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Sue Stanford Collection

Identifier: MSS-0022


  • 1912-1995

Biographical / Historical

Sue Stanford was born on October 1, 1889 on her family’s farm eight miles southwest of Waco, McLennan County, Tx. Growing up with seven brothers and sisters, Sue Stanford spent much of her youth either assisting with farm chores or worshipping in Stanford Chapel, named for her paternal grandfather who was a pioneer Methodist preacher and a successful grandfather. Her love for education was ingrained through her family life as six of her seven siblings went to college. As her desire for education and her strong emphasis on spirituality grew throughout her childhood, her experience at a missionary meeting conducted by her mother revealed a life-changing link between learning and religion. from that point forward, missionary work deeply interested Stanford. Attending prep school at Coronal Institute, San Marcos, Tx, Stanford chose to pursue undergraduate studies at Southwestern University in Georgetown, Tx. It was in Georgetown where she was introduced to the YMCA and Student Volunteer Movement. more importantly, she studied under Dr. Herbert Lee Gray, a Bible professor and missionary to China from 1890 to 1897. Dr. Gray helped finalize her decision to dedicate her life to missionary work.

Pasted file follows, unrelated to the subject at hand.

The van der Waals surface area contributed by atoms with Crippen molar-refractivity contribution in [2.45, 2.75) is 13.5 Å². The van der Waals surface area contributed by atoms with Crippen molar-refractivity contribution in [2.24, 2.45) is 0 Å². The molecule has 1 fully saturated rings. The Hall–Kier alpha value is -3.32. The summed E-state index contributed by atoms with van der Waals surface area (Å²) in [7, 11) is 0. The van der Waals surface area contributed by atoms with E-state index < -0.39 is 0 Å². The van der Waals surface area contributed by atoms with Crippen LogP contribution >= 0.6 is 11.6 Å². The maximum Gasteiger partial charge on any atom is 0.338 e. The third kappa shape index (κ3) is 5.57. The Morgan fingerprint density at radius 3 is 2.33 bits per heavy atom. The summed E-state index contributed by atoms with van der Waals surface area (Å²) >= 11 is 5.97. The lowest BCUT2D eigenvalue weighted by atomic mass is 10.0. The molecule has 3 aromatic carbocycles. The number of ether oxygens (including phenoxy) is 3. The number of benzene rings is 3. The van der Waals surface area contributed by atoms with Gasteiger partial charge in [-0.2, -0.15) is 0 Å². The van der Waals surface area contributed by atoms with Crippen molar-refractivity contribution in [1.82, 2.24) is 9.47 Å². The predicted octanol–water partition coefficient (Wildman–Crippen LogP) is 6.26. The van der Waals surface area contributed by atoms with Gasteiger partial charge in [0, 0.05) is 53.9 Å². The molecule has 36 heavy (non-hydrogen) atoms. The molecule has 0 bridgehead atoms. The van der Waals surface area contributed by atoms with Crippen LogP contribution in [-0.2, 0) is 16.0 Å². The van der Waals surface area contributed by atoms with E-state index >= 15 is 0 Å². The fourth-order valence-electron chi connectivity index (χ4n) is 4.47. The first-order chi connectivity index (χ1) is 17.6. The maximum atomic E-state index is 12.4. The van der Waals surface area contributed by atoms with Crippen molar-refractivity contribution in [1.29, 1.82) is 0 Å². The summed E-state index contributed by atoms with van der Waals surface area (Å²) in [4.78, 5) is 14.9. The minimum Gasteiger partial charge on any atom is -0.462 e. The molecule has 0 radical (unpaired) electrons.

Graduating from Southwestern University in 1911, Sue Stanford entered missionary training at Scarritt Bible and Training School. In 1914, she left for China and arrived in Shanghai, a rapidly growing port city of two million. Stanford served as a teacher and principal at the Virginia School for girls in Huchow for the majority of her stay. She also taught a the McTyeire School in Shanghai when the Virginia School was temporarily shut down due to extenuating circumstances.

Stanford’s work in China ended in 1950, when anti-Christian pressure from the newly empowered Communist regime under Mao Zedong took control in 1949. Despite this sudden and forceful ouster, Sue Stanford and her fellow missionaries left behind a solid foundation of indigenous leaders who would continue to advance the spread of Christianity in China.


2.5 Linear Feet

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Repository Details

Part of the SU Special Collections & Archives Repository

1001 East University Avenue
Georgetown TX 78626 United States